Belgrade slams door against Serb refugees
Balkan turmoil: Serbia bans fleeing Krajina troops from crossing border and sends them back to Bosnia
Monday 14 August 1995
But Serbia closed its borders to Krajina's men, saying that they must stay in Serb-held areas of Bosnia to fight. And Belgrade began to resettle some of the refugees in the ethnically Albanian province of Kosovo, raising fears of a new explosion.
Serbia toughened its stance on displaced Serbs yesterday, reportedly turning back 500 troops from Krajina while temporarily closing its borders to thousands of other refugees. A Serb official was quoted by the Yugoslav news agency, Tanjug, as saying that a group of soldiers and police officers from the former secessionist region had been turned back, and that all men of fighting age coming from Krajina would face the same fate.
On Saturday, Aleksa Jokic, head of the Serbian refugee committee, announced that all men of fighting age coming from Krajina would be systematically redirected to the Bosnian battle-fields.
Serbia also closed its borders temporarily to some 70,000 Serb refugees yesterday amid reports that Belgrade was trying to redirect the flow of displaced persons to a crossing further south, according to the UN High Commissioner for Refugees in Banja Luka. Bratislava Morina, Serbian Commissioner for Refugees, said that 113,000 people fleeing Krajina had so far arrived in rump Yugoslavia .
Tension rose in Serbia's southern province of Kosovo as the authorities pushed ahead with plans to settle thousands of Croatian Serb refugees there, despite fears that it will inflame tension with the majority ethnic Albanian population. About 650 refugees fleeing the Croat army offensive have arrived in Kosovo and the authorities have said they want to settle about 16,000 refugees there.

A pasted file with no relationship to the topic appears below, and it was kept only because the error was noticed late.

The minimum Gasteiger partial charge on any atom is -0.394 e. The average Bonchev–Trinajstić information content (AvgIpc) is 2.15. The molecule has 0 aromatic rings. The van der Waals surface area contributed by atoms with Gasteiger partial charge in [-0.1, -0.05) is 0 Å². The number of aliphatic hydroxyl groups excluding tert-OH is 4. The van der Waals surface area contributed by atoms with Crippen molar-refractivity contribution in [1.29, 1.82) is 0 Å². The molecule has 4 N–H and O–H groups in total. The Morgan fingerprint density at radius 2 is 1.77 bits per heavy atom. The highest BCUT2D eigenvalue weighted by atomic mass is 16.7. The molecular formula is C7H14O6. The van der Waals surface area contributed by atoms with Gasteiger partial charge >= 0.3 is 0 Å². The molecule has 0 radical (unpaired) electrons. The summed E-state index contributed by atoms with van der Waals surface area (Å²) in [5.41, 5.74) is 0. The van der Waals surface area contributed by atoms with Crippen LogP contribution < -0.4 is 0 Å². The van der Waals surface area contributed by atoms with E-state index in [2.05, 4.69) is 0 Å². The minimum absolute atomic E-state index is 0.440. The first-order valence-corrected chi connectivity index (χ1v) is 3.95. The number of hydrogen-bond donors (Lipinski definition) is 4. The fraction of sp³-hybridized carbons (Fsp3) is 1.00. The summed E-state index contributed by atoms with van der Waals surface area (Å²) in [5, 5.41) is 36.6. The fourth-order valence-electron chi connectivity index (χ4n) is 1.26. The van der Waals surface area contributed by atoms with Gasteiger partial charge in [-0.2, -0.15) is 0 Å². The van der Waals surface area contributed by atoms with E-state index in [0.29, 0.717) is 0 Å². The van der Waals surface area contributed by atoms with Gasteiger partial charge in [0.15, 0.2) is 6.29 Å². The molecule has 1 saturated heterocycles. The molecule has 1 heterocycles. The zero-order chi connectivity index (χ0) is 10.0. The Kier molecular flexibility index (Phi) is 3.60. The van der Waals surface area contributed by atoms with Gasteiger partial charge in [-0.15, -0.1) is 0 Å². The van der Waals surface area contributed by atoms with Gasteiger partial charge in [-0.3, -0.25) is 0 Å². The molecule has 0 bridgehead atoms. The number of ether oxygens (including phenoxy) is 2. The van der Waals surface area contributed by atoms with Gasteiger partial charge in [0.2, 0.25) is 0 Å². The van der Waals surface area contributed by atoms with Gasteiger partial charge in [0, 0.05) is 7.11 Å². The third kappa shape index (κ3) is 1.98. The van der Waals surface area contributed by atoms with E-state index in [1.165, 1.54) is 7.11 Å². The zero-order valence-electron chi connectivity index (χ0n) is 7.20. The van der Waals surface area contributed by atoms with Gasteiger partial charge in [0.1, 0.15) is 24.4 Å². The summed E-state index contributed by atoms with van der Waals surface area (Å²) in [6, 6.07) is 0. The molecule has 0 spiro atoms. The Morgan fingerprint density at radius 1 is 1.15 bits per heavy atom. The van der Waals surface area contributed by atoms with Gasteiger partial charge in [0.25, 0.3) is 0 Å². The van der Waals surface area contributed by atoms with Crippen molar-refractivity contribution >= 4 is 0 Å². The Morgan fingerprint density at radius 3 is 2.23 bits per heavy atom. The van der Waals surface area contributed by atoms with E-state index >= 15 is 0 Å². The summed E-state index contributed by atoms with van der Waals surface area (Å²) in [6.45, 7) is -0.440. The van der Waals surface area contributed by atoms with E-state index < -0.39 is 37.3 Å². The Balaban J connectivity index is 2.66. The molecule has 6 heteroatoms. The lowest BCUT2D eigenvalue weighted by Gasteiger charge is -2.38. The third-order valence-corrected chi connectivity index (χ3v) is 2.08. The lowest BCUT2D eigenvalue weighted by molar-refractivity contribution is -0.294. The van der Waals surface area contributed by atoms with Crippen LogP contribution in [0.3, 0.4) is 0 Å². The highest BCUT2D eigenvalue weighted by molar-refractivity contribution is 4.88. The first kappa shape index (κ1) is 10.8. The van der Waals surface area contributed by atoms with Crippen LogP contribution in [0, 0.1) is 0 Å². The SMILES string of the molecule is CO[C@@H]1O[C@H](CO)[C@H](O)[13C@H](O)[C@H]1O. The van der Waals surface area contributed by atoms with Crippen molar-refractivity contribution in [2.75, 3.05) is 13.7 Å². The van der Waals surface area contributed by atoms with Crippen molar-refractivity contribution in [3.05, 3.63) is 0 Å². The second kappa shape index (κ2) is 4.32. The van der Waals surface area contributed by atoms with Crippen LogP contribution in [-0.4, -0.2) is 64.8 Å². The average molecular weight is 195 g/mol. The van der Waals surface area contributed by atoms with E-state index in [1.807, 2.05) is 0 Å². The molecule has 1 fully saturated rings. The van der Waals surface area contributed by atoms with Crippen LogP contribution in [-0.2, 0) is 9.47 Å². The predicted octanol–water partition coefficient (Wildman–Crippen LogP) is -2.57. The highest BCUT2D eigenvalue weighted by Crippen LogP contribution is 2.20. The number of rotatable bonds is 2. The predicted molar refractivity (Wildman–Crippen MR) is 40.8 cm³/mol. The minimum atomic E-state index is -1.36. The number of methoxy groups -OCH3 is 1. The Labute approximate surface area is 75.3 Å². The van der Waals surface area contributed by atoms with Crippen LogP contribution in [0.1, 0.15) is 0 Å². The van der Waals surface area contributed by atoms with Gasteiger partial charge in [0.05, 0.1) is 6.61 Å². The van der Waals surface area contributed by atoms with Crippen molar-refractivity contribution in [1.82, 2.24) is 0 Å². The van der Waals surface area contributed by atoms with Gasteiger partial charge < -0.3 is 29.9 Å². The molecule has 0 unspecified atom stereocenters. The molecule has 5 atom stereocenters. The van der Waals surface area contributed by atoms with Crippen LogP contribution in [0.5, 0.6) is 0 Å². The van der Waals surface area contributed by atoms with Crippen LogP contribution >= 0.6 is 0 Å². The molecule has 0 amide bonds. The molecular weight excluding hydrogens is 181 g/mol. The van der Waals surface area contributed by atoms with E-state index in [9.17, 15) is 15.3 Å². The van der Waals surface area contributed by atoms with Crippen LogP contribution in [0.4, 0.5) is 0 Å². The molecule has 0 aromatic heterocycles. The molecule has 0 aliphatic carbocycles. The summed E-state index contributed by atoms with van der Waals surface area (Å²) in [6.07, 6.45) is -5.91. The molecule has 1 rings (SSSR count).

As the last of the fighting dies down in the Krajina region, the process of transferring the Croat population back into the region has begun. More and more Croat refugees who fled Serb-occupied land in 1991 were starting to return to their home. The government in Zagreb announced that at least 70 per cent of the Croats from the area would be able to move back in the near future. However, it remains unclear how many refugees will be able to rebuild their lives, as vast numbers of their houses were destroyed under Serbian occupation.
The Bosnian government, hoping the Bosnian Serbs were preoccupied with internal splits and the refugee exodus, attacked the central Bosnian town of Donji Vakuf on Saturday. Shelling diminished around the Serb-held town yesterday but a surge in small-arms and machine-gun fire suggested that infantry were trying to advance into the town, the UN said.
The government's principal objective appears to be the road from Donji Vakuf to Travnik, which would provide an all-weather route between the Adriatic coast and the heart of Bosnia. Gains now could prove critical for the Bosnians, as a new peace plan under consideration proposes to divide the country into two confederations, one linked to Serbia and the other to Croatia.
The Bosnian President, Alija Izetbegovic, and the US Vice-President, Al Gore, discussed the peace plan in a telephone conversation yesterday. Later Mr Izetbegovic insisted that Bosnia would never give up the eastern enclave of Gorazde. There has been a good deal of speculation that Bosnia might have to surrender Gorazde in a partition settlement.
Russia and the United States agree on the need for an international summit on the former Yugoslavia, the Russian Foreign Minister, Andrei Kozyrev, said, after a meeting with President Bill Clinton's national security adviser, Anthony Lake. A Clinton administration official said that Mr Lake, on a mission to Europe and Russia to restart Bosnia peace negotiations, had won "general support" from John Major.
Leading article, page 10
James Fenton, page 11
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